I loved reading this article. You've got so much information to share and you've done so in a very easy to understand, appealing and hands on approach with the quiz. (I scored 100%! The moment of happiness that this brought me has somewhat dulled the pain I currently feel on my upper left thigh where I have scalding burns from a MacDonalds hot flat white. The lid came off in the car as I was driving and just embarking on my journey to pick up my hubby from last night's Work Christmas Party. Grrrrrr. Now I'm home with ice pack applied to the area.) Well done with this article love it. Voted up.

  • moonlake profile image


    5 years ago from America

    I never know how to explain what pain I'm having to a doctor. It always seems I'm wrong. Congrats on HFTD.

    Interesting hub voted up.

  • actionbronson profile image


    5 years ago

    Most of the time it's "the medicine that causes the sickness"

  • Victoria Lynn profile image

    Victoria Lynn 

    5 years ago from Arkansas, USA

    Wow! very informative! A well put together hub. Congrats on HOTD!

  • tlmcgaa70 profile image


    5 years ago from south dakota, usa

    great hub, very informative. thank you for writing it. having fibromyalgia i have discovered that different people have different pain thresholds...and different pains, such as long term chronic pain has a funny affect on that threshold...while long term pain makes one more sensitive to pain, it tends to raise the threshold at the same time. people who suffer long term pain tend to be better able to deal with pain. i guess it sort of de sensitzes in a way. after a time pain is accepted as a way of not have pain is on the scale of a miracle.

    great hub, voted up, useful and shared.

    oh yes...and congrats on was very much deserved

  • visionandfocus profile image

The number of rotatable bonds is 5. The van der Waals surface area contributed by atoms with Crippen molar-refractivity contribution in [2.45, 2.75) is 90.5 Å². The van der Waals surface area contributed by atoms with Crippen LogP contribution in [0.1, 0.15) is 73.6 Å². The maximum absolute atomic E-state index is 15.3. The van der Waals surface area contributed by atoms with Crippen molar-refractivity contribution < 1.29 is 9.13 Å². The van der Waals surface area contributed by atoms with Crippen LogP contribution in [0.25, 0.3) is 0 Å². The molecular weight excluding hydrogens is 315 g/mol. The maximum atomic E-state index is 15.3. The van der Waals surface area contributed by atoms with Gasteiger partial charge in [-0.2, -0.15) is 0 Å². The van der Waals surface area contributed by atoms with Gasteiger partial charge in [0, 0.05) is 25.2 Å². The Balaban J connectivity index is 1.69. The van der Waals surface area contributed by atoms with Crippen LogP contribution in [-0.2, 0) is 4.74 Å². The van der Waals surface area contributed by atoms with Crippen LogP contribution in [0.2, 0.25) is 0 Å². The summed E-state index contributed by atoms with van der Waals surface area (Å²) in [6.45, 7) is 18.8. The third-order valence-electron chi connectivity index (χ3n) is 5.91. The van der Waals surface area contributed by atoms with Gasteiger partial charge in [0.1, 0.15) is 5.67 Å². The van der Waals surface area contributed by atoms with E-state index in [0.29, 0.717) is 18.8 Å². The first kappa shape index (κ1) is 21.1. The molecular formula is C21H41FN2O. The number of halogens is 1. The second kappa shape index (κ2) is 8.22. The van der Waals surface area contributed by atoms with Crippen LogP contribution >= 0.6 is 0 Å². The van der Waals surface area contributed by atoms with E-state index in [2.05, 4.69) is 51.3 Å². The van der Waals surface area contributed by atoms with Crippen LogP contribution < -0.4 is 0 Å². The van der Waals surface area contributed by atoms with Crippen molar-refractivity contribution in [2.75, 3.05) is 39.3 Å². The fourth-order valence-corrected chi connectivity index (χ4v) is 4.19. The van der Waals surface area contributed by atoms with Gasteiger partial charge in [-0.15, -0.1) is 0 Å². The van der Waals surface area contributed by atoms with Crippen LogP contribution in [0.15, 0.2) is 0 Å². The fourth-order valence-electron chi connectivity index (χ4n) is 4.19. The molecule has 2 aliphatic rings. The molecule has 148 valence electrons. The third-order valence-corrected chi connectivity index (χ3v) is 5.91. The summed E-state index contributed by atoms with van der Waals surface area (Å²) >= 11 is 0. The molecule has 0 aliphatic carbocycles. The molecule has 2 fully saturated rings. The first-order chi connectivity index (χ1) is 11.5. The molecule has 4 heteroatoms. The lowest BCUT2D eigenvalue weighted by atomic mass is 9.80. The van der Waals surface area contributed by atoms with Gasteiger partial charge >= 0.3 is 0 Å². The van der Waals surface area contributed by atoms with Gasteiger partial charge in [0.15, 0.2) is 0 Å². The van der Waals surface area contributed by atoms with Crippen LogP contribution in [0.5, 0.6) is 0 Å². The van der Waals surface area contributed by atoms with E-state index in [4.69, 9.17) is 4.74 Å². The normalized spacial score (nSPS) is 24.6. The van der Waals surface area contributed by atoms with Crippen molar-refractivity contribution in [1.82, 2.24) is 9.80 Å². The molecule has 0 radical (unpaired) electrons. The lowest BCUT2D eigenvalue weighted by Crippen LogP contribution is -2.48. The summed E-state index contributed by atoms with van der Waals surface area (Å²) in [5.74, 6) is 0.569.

5 years ago from North York, Canada

    After much reading and research, I've come to the conclusion that all physical pain results from emotional distress and/or negative thinking patterns. Meta-Medicine or German New Medicine tells us that when we freeze in response to a conflict shock or trauma, the unresolved emotions are trapped somewhere in our bodies. This can lead to pain and eventually all sorts of illnesses or diseases.

    My hub on Chronic Pain talks about this to some extent. I would be interested to see what you think about the information in my hub.

    Thanks for sharing!

  • ktrapp profile image

    Kristin Trapp 

    5 years ago from Illinois

    I appreciate your list of self-help tips. I think sometimes people just want a quick fix with a pill, when in fact other techniques may be just as helpful. Not to mention, pain relief in the form of addictive drugs like Opoids, can cause even greater problems.

  • DanaTeresa profile image

    Dana Strang 

    5 years ago from Ohio

    Fantastic hub. I suffer from several conditions that cause pain. Thank goodness they are managed fairly well with NSAIDs and antidepressants. I am not a fan of opiods due to the addictive qualities.... You have done and execllent job describing kinds of pain, and options for pain relief.... This is a helpful reminder to me to keep up with alternative methods of pain relief too. Excercise can work wonders, as well as simple distraction.... Thanks!!!!

  • profile image


    5 years ago